Connectionism and the Philosophy of Mind
This series will include monographs and collections of studies devoted to the investigation and exploration of knowledge, information and data processing systems of all kinds, no matter whether human, (other) animal, or machine. Its scope is intended to span the full range of interests from classical problems in the philosophy of mind and philosophical psychology through issues in cognitive psychology and sociobiology (concerning the mental capabilities of other species) to ideas related to artificial intelligence and to computer science. While primary emphasis will be placed upon theoretical, conceptual and epistemological aspects of these problems and domains, empirical, experimental and methodological studies will also appear from time to time. One of the most, if not the most, exciting developments within cognitive science has been the emergence of connectionism as an alternative to the computational conception of the mind that tends to dominate the discipline. In this volume, John Tienson and Terence Horgan have brought together a fine collection of stimulating studies on connectionism and its significance. As the Introduction explains, the most pressing questions concern whether or not connectionism can provide a new conception of the nature of mentality. By focusing on the similarities and differences between connectionism and other approaches to cognitive science, the chapters of this book supply valuable resources that advance our understanding of these difficult issues. J.H.F.
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CONNECTIONISM VS CLASSICAL
JAY G RUECKL Connectionism and the Notion of Levels
GARY HATFIELD Representation and RuleInstantiation in
GEORGE GRAHAM Connectionism in Pavlovian Harness
J CHRISTOPHER MALONEY Connectionism and Conditioning
ANDY CLARKSystematicity Structured Representations and
GEORGES REY An Explanatory Budget for Connectionism and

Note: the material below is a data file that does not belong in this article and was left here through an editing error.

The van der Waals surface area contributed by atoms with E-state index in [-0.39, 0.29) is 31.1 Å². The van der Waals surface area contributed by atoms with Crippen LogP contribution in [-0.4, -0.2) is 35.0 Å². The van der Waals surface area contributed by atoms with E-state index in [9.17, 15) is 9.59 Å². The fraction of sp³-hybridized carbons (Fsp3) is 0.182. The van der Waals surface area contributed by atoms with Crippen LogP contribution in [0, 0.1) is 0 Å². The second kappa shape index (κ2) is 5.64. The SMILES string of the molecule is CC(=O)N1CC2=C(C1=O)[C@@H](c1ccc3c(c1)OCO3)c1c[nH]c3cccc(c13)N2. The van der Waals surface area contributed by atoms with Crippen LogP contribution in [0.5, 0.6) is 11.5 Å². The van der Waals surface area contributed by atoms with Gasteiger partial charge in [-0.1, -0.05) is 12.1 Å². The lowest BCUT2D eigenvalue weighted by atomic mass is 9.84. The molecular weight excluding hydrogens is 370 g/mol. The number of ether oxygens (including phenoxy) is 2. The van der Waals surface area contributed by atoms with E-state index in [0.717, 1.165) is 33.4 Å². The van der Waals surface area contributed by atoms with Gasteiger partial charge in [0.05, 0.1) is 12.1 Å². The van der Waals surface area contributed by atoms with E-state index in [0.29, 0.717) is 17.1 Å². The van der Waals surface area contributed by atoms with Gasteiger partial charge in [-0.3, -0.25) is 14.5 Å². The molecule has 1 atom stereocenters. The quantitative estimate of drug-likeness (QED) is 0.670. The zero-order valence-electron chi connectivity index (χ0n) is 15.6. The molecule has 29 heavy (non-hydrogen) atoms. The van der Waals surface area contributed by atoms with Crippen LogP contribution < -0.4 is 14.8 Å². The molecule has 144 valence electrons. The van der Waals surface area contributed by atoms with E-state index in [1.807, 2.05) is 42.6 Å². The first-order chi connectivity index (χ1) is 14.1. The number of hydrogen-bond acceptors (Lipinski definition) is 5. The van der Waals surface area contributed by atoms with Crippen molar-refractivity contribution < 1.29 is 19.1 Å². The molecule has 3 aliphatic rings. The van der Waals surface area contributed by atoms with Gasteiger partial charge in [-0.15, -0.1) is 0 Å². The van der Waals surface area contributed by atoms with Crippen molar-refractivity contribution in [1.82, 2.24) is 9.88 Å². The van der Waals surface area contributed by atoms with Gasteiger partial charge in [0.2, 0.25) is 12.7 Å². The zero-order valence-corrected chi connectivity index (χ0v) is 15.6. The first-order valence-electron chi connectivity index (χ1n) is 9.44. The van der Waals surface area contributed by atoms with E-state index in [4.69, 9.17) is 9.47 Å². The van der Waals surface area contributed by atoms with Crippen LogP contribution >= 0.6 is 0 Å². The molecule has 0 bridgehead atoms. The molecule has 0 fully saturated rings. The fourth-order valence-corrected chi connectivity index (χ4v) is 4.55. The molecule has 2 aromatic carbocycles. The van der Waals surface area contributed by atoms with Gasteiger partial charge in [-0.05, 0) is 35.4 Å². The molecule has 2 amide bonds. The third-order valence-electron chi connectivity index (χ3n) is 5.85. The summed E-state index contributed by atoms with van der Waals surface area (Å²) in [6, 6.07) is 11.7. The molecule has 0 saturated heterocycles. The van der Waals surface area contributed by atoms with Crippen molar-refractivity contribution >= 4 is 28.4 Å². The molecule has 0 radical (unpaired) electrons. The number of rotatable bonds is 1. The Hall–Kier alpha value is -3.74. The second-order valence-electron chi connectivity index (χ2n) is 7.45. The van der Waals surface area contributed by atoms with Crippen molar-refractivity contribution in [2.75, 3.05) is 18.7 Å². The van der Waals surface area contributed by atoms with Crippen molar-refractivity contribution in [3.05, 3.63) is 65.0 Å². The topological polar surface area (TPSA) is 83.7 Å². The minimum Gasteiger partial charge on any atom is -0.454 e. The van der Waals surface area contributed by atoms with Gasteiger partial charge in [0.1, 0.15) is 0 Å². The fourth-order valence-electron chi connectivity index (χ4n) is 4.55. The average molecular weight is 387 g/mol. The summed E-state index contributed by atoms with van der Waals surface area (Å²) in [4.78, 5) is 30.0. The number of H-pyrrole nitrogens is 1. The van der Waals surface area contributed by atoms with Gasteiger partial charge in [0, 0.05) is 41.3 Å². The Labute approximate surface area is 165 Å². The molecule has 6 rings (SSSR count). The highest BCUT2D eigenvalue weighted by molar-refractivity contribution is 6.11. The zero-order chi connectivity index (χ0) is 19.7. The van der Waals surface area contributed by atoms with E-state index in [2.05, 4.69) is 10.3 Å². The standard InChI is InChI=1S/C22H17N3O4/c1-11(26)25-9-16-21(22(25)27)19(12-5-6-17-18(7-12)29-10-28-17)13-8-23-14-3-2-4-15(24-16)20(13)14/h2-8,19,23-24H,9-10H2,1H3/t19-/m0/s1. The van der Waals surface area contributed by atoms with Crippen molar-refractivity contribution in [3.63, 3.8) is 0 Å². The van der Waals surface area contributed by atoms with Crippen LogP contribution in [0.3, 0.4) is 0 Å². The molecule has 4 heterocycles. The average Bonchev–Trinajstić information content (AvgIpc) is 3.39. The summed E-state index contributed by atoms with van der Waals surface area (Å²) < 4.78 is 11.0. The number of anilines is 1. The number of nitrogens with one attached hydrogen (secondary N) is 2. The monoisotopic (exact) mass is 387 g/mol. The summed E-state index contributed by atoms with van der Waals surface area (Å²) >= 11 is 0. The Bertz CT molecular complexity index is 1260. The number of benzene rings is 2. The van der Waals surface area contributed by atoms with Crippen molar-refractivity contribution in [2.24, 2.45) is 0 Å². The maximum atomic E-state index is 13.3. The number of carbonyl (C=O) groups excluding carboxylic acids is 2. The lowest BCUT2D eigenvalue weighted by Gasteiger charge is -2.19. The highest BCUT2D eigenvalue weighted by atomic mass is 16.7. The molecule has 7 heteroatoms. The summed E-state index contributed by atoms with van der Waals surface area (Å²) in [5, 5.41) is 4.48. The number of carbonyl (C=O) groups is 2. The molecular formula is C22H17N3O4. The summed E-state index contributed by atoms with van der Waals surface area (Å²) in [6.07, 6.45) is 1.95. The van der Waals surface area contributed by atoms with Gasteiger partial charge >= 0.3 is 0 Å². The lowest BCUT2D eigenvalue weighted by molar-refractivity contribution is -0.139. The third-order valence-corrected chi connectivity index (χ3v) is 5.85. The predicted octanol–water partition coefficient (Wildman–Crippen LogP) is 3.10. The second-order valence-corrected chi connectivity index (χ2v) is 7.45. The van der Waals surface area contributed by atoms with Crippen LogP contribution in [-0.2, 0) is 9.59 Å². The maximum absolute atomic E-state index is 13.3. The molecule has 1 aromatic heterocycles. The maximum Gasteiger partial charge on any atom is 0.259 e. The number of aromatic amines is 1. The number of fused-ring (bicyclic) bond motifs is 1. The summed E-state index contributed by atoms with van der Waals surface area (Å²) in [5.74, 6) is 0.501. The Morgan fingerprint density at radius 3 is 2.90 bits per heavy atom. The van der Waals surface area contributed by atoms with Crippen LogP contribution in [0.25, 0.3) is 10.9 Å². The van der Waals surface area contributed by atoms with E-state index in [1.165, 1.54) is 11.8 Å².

PAUL SMOLENSKY The Constituent Structure of Connectionist
MICHAEL TYE Representation in Pictorialism and
JERRY FODOR AND BRIAN P MCLAUGHLIN Connectionism
MICHAEL G DYER Connectionism versus Symbolism
E BRADSHAW Connectionism and the Specter of
GERALD W GLASER Is Perception Cognitively Mediated?
TERENCE HORGAN AND JOHN TIENSON Settling into a New
DAVID KIRSH Putting a Price on Cognition
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activity vectors algorithm analysis animal approach argue argument behavior binding brain C-representation Cambridge causal role characterized classical conditioning Classical constituents Cognitive Architecture cognitive processes cognitive science cognitive system complex compositionality computational computationalism computationalist concepts conditioned stimulus connection weights connectionism connectionist models connectionist networks Connectionist representations connectionist systems constituent structure context cup with coffee described direct realism distinction distributed representations eliminitivist example explain FGREP Fodor and Pylyshyn function Hinton hypothesis identity hypothesis implementation inference input instantiated internal involves language of thought machine manipulation McClelland memory mental representations microfeatures mind neural nodes notion object operations output paradigm Parallel Distributed Processing pattern of activation PDP models perception Philosophy philosophy of mind position problem properties psychology RCON reason relations represent representationalism Rescorla rule-based Rumelhart script semantic Smolensky Smolensky's suppose symbol processing systematicity tensor product tensor product representation theory Tienson tokens unconditioned units variables